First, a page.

Three observations from the Under Armour All-American Camp
CHARLOTTE, NC -- The July live evaluation period’s first week is dominated by a stretch of three shoe company events that span about 200 miles from Charlotte down South to the Nike Peach Jam in North Augusta, South Carolina.
With the Under Armour All-American Camp and adidas Gauntlet Finale within driving distance of the Peach Jam this year, it made for a very accessible week for college coaches and media to see most of the top college basketball prospects in the country. Here’s a look at some of the key storylines from early in the week from Under Armour.
1. Trevon Duval continues to dominate while showing signs of growth
The title for top point guard in the Class of 2017 is currently owned by five-star Delaware native Trevon Duval. The athletic 6-foot-2 Duval made his presence known at the Under Armour All-American Camp on Wednesday night with a very good performance in which he was able to get anywhere he wanted on the floor.
Although Duval possesses a quick first step and explosive leaping ability, at times he can be reckless with the ball as he’ll force some plays that he’s trying to make. After spending a few days at the Steph Curry Camp at the end of June, Duval told NBCSports.com that he has a renewed focus on limiting turnovers and trying to make the right basketball play during the month of July.
The camp setting of this week’s play for Duval probably isn’t the ideal scenario for him to be a true point guard, since not many sets are being run, but you could definitely see that he was attempting to make the easy play instead of the dangerous one when he attacked the basket.
Next week at the Under Armour Association Finals will be more of a true test to see if Duval is focused on efficiency as a lead guard, but it looked as though he was taking some of the stuff he learned from the back-to-back MVP to heart already.
Duval mentioned that Maryland, UCLA, SMU, Arizona, Oregon, Villanova, Seton Hall and Indiana have been recently involved as he’s still wide open in the recruiting process.
2. Kris Wilkes has growing confidence as a scorer
One of the country’s most lethal scorers in the Class of 2017 is five-star Indianapolis native Kris Wilkes. The 6-foot-7 Wilkes is currently one of the Under Armour All-American Camp’s leading scorers through two days of play as he’s pretty much done whatever he wanted when it comes to getting buckets.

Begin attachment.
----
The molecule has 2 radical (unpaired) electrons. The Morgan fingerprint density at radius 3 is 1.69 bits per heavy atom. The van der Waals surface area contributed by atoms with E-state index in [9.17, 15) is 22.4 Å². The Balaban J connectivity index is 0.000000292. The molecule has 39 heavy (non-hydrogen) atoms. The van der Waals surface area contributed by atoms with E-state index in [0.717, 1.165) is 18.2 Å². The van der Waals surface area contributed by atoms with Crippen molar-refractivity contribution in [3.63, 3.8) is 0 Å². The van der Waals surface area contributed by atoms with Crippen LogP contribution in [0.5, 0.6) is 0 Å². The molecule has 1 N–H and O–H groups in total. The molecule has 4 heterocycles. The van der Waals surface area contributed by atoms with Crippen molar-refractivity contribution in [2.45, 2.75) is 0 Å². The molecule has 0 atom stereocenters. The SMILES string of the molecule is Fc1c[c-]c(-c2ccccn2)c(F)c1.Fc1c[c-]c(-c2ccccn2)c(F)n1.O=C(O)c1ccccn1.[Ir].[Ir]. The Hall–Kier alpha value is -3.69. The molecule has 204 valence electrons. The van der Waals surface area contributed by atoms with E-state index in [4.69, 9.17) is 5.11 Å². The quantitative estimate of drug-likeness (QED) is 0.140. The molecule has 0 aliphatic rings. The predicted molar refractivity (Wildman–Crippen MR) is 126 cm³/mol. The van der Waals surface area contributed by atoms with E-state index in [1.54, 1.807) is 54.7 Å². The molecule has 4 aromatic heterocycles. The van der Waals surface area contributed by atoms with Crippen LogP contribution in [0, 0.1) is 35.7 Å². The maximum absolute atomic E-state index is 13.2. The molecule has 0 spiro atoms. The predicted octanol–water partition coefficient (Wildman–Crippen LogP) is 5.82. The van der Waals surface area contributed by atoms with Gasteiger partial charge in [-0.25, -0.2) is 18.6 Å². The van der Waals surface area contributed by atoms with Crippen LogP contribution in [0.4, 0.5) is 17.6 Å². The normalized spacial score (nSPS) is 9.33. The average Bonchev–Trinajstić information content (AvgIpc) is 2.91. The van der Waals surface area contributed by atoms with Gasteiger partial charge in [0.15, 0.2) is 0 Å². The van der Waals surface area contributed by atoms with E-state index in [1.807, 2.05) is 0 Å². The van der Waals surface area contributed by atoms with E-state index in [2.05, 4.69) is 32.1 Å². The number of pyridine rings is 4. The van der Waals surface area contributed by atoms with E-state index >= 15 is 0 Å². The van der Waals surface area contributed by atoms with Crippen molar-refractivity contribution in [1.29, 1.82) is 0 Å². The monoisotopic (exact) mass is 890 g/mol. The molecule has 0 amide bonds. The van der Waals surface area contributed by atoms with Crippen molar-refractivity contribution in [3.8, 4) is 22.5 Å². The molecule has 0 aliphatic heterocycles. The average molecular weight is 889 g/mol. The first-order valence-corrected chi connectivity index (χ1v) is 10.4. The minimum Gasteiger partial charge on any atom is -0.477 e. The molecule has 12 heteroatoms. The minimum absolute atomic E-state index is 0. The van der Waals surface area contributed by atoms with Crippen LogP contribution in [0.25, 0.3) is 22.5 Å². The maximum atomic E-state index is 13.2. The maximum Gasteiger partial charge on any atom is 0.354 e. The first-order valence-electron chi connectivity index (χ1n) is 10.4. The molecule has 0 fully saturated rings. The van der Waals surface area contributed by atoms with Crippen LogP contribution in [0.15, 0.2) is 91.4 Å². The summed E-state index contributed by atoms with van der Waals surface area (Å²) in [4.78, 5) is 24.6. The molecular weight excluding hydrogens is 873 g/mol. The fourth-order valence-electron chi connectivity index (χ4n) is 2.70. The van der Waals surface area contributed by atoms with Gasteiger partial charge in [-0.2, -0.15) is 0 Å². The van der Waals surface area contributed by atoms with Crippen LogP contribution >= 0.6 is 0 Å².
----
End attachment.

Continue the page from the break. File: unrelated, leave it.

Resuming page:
Armed with a solid jumper and an ability to get to the rim off the bounce, Wilkes soared for alley-oops, elevated for jumpers over smaller defenders and didn’t seem to be troubled by much of anything the opposing defense was trying to accomplish.
A Big Ten priority recruit who is also receiving national recruiting interest from some heavy hitters, Wilkes is the kind of versatile scoring forward who could play a bit of both front-court spots at the college level because of his size and athleticism.
The rest of July gets really interesting for Wilkes, since he’s a finalist for the USA Basketball U18 team that will compete in FIBA Americas at the end of the month. In the initial tryout in Colorado Springs in June, Wilkes was playing with a lot of confidence and that seems to be translating to more success playing top competition at the UA Camp.
3. Creighton could be loaded when the Class of 2017 enters the picture
One of the most intriguing programs to track in the country the next few seasons will be Creighton, a program that seems to have found itself an identity in the post-Doug McDermott Era.
The Bluejays backcourt of Mo Watson and Marcus Foster could be in contention for best in the nation this upcoming season and that backcourt stays dangerous the following season with the addition of two solid Class of 2017 recruits in four-star guards Ty-Shon Alexander and Mitchell Ballock.
Alexander and Ballock will give Greg McDermott’s team two more floor spacers when they enter school and with Foster being a guy who can break down a defense off the bounce, it makes for some interesting lineup decisions.
McDermott could opt to have three or four perimeter options on the floor at once to get maximum spacing, or he could opt to bring some guys off the bench to give a scoring boost. Whatever Creighton ends of doing with its future backcourt, it isn’t a bad problem to have as the Bluejays should be a lot of fun to watch the next few seasons.